Here’s what makes the game weird. Shortly after completing the sea dungeon you go through a cave. Inside you instantly find yourself in a mechanical facility. While Mieu being an android is also out there, you just went with it. Here, it’s a heavy dose of mood whiplash to see machines in a medieval world.
When you’ve passed through the cave you’ll find yourself at another medieval overworld with more medieval towns. Eventually you get three other characters joining your party, Wren, who’s another cyborg, Lyle, who’s a Layan Prince, and Lena, the girl who saved you a while back. Together, you and your companions go through another mechanical cave to another medieval overworld.
Eventually you do end up rescuing Maia and plan on finishing the wedding. However, Lena has also fallen in love with you. You then get a choice to marry either Maia or Lena. This is actually a major part of the gameplay and what gives the game its ‘generation’ subtitle. The game spans through three different generations, starting with Rhys and moving on to his descendants.
The game then picks up around twenty years later and has you take control of Rhys’ son. His son varies depending on which bride you choose. If you choose Maia, you play as Ayn. If you choose Lena, you play as Nial. No matter who you choose, you start the next generation with the protagonist who’s accompanied by both Mieu and Wren. Ayn/Nial also have Rhys’ stats from his journey so it’s still a continuation of the game and not necessarily an all new adventure.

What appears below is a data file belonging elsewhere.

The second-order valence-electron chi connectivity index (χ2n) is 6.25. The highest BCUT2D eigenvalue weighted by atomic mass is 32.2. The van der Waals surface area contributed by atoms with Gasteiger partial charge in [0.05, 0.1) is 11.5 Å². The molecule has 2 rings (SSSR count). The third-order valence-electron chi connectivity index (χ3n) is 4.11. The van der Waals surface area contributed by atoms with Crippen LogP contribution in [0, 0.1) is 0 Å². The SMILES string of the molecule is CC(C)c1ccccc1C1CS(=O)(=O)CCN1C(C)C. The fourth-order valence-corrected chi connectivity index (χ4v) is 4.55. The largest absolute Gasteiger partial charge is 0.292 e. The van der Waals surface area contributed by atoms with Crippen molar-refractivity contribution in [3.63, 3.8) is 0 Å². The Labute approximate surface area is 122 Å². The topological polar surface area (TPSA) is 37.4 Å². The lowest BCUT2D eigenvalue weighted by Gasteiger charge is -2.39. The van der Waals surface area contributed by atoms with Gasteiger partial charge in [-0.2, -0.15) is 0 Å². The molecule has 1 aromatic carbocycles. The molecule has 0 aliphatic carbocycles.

I’m not going into detail about the next two protagonist you play as since their stories all end the same. Like Rhys, his sons get to choose who to marry. You then get to play as one of four other protagonist that ultimately leads to the game’s end.
Remember how I said that it was weird to have mechanical caves that connected the different medieval worlds? It gets weirder. At the end of the second generation you find out that the seven worlds you traverse through are actually different sections of a space colony. The people evacuated their homeworld to live out in space. You also find out that the world is in danger of a giant monster called the Dark Force.
After more shenanigans you go through one final dungeon. At the end is a chest containing the Dark Force. You fight it and the game ends. Despite which choices you made the game ends the same.
Overall, I can recommend Phantasy Star 3, Generation of Doom, but only as a minor recommendation. The game really reminds me of Earthbound but without the charm. It is quite a shock to see the medieval setting mixed with futuristic technology and to learn that all the worlds are actually one big station. The generation concept is unique, but it doesn’t really matter since the game ends the same way. If you play it, have a guide ready since the dungeons are long and easy to get lost in.
I’ve also purposely avoided talking about the game’s magic, which in the game is called technique. None of the techniques work properly, except when the enemies use them. Healing techniques rarely work, in fact if you get poison you will have to cast ‘anti’ several times to cure it.
Another thing, I have since played other games in the Phantasy Star series which all have better gameplay and stories. If anything, I recommend playing Phantasy Star 2 also for Sega Genesis first.